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The Environmental Impacts of Bee Products

If you consider yourself a vegan, that means that you are unable to consume or utilize the byproducts of honeybees. Ethically, eating honey feels a lot different than eating bacon. But how about environmentally? Are bee products just labeled vegan because they fit the definition?


"A person who does not eat any food derived from animals and who typically does not use other animal products" (OED).


Or, are there real environmental reasons why you should avoid beeswax and honey?


According to Dan Charles, a writer for National Public Radio, "the honeybee is perhaps the one type of bee that we should worry about the least. Honeybee hives aren't natural, and they don't help the environment".

There are over 20,000 species of bees globally, with 4,000 being native bees to the United States. The honeybee was an imported species from Europe and are comparable to agricultural animals, raised and used for their byproducts and meat. While honeybees have the ability to pollinate and contribute to a strong ecosystem much like other bee species, they are mostly valued for their contributions to the economy.

Honeybees pollinate our crops, produce honey and wax, and are relatively easy to farm. What could be the issue? Well, what people don't realize is that when environmentalists are warning that bee populations are in decline, they are not talking about the honeybees. There are 19,999 other species out there that aren't being farmed for their resources.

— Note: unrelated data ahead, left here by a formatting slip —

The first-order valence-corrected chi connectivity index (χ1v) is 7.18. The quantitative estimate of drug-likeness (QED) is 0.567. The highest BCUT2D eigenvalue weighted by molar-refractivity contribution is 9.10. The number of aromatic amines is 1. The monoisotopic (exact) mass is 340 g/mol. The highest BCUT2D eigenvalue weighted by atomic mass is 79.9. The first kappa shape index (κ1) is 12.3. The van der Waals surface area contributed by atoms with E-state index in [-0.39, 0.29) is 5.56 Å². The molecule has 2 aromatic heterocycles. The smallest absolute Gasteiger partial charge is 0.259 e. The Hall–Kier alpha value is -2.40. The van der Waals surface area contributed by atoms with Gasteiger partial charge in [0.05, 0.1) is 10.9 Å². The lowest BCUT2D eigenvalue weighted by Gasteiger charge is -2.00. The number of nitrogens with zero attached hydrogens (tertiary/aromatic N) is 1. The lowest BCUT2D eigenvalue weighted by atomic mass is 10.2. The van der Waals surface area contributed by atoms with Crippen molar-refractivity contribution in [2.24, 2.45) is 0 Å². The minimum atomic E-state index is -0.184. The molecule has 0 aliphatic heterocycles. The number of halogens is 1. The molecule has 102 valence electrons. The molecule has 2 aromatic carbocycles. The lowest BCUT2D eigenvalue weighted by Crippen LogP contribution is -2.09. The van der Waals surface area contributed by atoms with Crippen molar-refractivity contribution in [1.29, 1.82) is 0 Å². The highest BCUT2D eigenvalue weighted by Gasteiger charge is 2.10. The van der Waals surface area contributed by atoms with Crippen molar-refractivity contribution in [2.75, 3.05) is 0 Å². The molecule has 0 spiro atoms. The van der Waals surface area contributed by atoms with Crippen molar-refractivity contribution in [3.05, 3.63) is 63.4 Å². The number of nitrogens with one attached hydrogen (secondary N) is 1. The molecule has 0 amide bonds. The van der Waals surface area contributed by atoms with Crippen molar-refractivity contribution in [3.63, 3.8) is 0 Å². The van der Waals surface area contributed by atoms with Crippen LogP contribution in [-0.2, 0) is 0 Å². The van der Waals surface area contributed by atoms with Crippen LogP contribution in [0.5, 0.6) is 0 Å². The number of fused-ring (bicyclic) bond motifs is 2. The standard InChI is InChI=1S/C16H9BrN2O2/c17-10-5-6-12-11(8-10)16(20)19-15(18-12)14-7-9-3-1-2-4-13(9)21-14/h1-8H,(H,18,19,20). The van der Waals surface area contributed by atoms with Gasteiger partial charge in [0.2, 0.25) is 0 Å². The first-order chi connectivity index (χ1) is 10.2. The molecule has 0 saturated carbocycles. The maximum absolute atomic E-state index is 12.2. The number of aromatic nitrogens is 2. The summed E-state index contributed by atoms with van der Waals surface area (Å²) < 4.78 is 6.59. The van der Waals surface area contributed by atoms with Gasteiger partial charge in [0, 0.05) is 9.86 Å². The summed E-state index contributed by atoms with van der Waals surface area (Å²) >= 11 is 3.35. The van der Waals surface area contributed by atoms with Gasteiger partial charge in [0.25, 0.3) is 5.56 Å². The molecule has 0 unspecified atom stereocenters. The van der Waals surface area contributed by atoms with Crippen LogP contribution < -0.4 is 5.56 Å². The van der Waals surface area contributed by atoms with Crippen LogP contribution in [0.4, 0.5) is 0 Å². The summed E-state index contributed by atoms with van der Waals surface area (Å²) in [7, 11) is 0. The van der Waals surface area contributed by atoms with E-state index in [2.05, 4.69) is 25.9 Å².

Photo Via: Red Bubble



These species must then compete with the overbearing honeybee populations for food. Honeybees alone are not environmentally destructive. Much like other species, they have a harmonious and mutually beneficial relationship with plants and animals. It is only when humans begin to farm bees in unnatural ways that environmental issues come into play.


If you live in a region where Honeybees are out competing other bee species, it may be best to avoid purchasing bee products.


"When flowers are abundant, there is plenty of pollen for both honeybees and their wild cousins. But in many landscapes, or when an orchard stops blooming, farmed honeybees can compete with wild bees for food, making it harder for wild species to survive." Dan Charles

You can help the bees by planting a garden in any outdoor space you may have. Select varieties of flowers that are rich in pollen.


If you want to consume or use bee products without endangering bee species, here are some questions that you can ask a local bee keeper.


  1. Does this area have a shortage of flowers available for various bee species?

  2. Were these bees imported?

  3. How do you minimize the potential spread of disease and parasites in your hives?

  4. Do you use pesticides?

  5. Can you walk me through your process of collecting honey?

  6. How many other species of bees are local to this area? Are they endangered?


Resources:


https://www.planetbee.org/why-we-need-bees


https://www.usgs.gov/faqs/how-many-species-native-bees-are-united-states?qt-news_science_products=0#qt-news_science_products


https://www.npr.org/sections/thesalt/2018/01/27/581007165/honeybees-help-farmers-but-they-dont-help-the-environment


https://www.earthday.org/bees-are-dying-and-its-complicated-but-there-is-one-thing-we-can-do/


https://theconversation.com/keeping-honeybees-doesnt-save-bees-or-the-environment-102931


Cover photo by: olorblokc.com











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